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# Kumar-Langmuir¶

This extension of the Langmuir isotherm (see Section Multi Component Langmuir) developed in [11] was used to model charge variants of monoclonal antibodies in ion-exchange chromatography. A non-binding salt component $$c_{p,0}$$ is added to modulate the ad- and desorption process.

\begin{aligned} \frac{\mathrm{d} q_i}{\mathrm{d} t} &= k_{a,i} \exp\left( \frac{k_{\text{act},i}}{T} \right) c_{p,i} q_{\text{max},i} \left( 1 - \sum_{j=1}^{N_{\text{comp}} - 1} \frac{q_j}{q_{\text{max},j}} \right) - k_{d,i} \left( c_{p,0} \right)^{\nu_i} q_i && i = 1, \dots, N_{\text{comp}} - 1 \end{aligned}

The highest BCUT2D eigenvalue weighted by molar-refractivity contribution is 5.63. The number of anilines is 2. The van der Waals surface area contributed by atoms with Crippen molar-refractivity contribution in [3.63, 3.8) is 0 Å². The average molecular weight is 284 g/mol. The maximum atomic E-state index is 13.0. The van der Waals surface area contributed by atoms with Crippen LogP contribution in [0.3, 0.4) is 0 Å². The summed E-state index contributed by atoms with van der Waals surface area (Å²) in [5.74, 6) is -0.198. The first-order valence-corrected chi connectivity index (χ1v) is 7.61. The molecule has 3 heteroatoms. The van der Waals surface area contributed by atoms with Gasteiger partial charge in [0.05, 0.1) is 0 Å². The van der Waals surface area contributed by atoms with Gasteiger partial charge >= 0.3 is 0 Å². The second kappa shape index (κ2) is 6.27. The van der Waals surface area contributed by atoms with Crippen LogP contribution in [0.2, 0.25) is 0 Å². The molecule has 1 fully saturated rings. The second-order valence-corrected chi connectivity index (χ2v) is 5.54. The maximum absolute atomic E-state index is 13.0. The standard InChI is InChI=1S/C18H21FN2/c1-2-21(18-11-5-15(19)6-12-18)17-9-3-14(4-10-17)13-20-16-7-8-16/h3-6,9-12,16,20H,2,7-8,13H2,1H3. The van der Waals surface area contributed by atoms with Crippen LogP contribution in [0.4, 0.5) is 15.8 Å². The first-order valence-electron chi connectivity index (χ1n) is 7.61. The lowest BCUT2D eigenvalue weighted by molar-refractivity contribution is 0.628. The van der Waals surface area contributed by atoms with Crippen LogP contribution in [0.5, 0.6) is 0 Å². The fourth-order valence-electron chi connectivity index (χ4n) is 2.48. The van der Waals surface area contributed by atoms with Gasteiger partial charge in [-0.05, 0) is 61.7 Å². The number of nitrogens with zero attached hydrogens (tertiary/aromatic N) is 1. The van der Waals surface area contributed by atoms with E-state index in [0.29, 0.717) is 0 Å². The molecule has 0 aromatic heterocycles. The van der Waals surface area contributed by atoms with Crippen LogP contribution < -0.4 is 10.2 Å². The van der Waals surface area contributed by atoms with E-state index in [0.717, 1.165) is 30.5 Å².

In this model, the true adsorption rate $$k_{a,i,\text{true}}$$ is governed by the Arrhenius law in order to take temperature into account

\begin{aligned} k_{a,i,\text{true}} = k_{a,i} \exp\left( \frac{k_{\text{act},i}}{T} \right). \end{aligned}

Here, $$k_{a,i}$$ is the frequency or pre-exponential factor, $$k_{\text{act},i} = E / R$$ is the activation temperature ($$E$$ denotes the activation energy and $$R$$ the Boltzmann gas constant), and $$T$$ is the temperature. The characteristic charge $$\nu$$ of the protein is taken into account by the power law.